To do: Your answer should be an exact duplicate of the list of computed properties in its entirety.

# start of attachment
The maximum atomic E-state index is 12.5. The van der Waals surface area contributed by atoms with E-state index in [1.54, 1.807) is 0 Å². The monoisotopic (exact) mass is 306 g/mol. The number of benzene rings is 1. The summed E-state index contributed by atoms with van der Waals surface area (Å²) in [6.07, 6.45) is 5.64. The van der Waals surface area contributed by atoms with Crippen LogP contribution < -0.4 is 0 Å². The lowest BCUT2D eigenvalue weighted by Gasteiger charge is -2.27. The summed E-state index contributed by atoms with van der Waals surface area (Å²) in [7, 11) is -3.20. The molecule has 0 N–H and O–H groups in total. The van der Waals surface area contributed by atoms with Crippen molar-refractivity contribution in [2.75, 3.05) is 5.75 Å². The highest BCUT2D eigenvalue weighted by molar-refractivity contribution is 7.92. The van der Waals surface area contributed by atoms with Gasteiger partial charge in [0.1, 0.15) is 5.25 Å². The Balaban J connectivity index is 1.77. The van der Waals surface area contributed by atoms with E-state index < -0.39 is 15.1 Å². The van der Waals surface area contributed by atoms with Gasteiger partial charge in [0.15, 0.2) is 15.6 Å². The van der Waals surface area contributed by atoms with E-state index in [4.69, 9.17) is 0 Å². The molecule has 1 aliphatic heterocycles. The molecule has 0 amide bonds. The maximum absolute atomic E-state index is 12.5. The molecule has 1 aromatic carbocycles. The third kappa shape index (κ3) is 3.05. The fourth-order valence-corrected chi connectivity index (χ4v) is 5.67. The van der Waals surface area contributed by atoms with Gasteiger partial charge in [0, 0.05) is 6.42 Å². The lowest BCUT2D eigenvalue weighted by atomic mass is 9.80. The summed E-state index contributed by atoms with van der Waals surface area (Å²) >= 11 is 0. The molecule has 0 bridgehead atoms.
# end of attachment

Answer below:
The maximum atomic E-state index is 12.5. The van der Waals surface area contributed by atoms with E-state index in [1.54, 1.807) is 0 Å². The monoisotopic (exact) mass is 306 g/mol. The number of benzene rings is 1. The summed E-state index contributed by atoms with van der Waals surface area (Å²) in [6.07, 6.45) is 5.64. The van der Waals surface area contributed by atoms with Crippen LogP contribution < -0.4 is 0 Å². The lowest BCUT2D eigenvalue weighted by Gasteiger charge is -2.27. The summed E-state index contributed by atoms with van der Waals surface area (Å²) in [7, 11) is -3.20. The molecule has 0 N–H and O–H groups in total. The van der Waals surface area contributed by atoms with Crippen molar-refractivity contribution in [2.75, 3.05) is 5.75 Å². The highest BCUT2D eigenvalue weighted by molar-refractivity contribution is 7.92. The van der Waals surface area contributed by atoms with Gasteiger partial charge in [0.1, 0.15) is 5.25 Å². The Balaban J connectivity index is 1.77. The van der Waals surface area contributed by atoms with E-state index < -0.39 is 15.1 Å². The van der Waals surface area contributed by atoms with Gasteiger partial charge in [0.15, 0.2) is 15.6 Å². The van der Waals surface area contributed by atoms with E-state index in [4.69, 9.17) is 0 Å². The molecule has 1 aliphatic heterocycles. The molecule has 0 amide bonds. The maximum absolute atomic E-state index is 12.5. The molecule has 1 aromatic carbocycles. The third kappa shape index (κ3) is 3.05. The fourth-order valence-corrected chi connectivity index (χ4v) is 5.67. The van der Waals surface area contributed by atoms with Gasteiger partial charge in [0, 0.05) is 6.42 Å². The lowest BCUT2D eigenvalue weighted by atomic mass is 9.80. The summed E-state index contributed by atoms with van der Waals surface area (Å²) >= 11 is 0. The molecule has 0 bridgehead atoms.